Drivers Spoil Talladega Test Session: NASCAR Certain to Make Rule Change

David YeazellSenior Analyst IMarch 16, 2010

TALLADEGA, AL - NOVEMBER 02:  Nationwide COT drive cars on the track during testing for the NASCAR Nationwide Series new Car of Tomorrw at Talladega Superspeedway on November 2, 2009 in Talladega, Alabama.  (Photo by Rusty Jarrett/Getty Images for NASCAR)
Rusty Jarrett/Getty Images

Drivers involved in today’s test session at Talladega Superspeedway served notice that rear spoilers and larger bore restrictor plates are a perfect combination for speed.

Just before the start of racing at Daytona, NASCAR added a few body spoilers in an effort to try and control the cars better at higher speeds.

Once it was determined these modifications would slow the car down considerably, NASCAR went one step further and immediately opted to increase the bore size in its mandated restrictor plates.

This offered more horsepower to the cars and made for higher speeds and better racing conditions at Daytona.

Today at Talladega Super Speedway, drivers testing with the same restrictor plate and new rear spoilers were topping the speed charts at 212 mph while drafting.

Speeds of this caliber on a super speedway have not been seen since Bill Elliott’s record qualifying run of 210.264 mph at Daytona in 1987.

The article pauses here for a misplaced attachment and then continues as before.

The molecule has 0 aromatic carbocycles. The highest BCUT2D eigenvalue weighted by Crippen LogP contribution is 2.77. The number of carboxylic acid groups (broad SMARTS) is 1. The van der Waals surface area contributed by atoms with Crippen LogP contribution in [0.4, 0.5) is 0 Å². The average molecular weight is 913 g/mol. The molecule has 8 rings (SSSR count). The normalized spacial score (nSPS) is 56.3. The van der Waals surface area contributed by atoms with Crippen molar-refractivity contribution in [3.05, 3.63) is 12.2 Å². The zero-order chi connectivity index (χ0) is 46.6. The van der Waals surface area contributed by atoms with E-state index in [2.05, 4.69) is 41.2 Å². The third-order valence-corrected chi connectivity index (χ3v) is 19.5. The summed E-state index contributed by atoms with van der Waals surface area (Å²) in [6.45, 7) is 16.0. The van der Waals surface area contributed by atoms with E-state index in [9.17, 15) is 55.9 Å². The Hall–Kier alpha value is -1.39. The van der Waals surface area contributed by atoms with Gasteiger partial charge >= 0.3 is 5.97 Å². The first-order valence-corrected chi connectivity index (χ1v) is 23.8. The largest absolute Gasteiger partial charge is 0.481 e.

It was the last time races at Talladega and Daytona were run without restrictor plates.

Today’s testing session offers more proof of how NASCAR’s rear wing has made racing, drafting, and ability to control the car more difficult than it was with a rear spoiler.

On the opposite end of the spectrum, these higher speeds are a testament of how far engine technology has come since the early days of non-restrictor plate races.

NASCAR is certain to take a long look at today’s results and slow the cars down by mandating a return to a smaller bore size in the restrictor plates.

While they did give us a taste of faster cars and better racing at Daytona, for obvious reasons, it’s almost inevitable NASCAR will return to smaller plates and mundane single-file racing on the super speedways.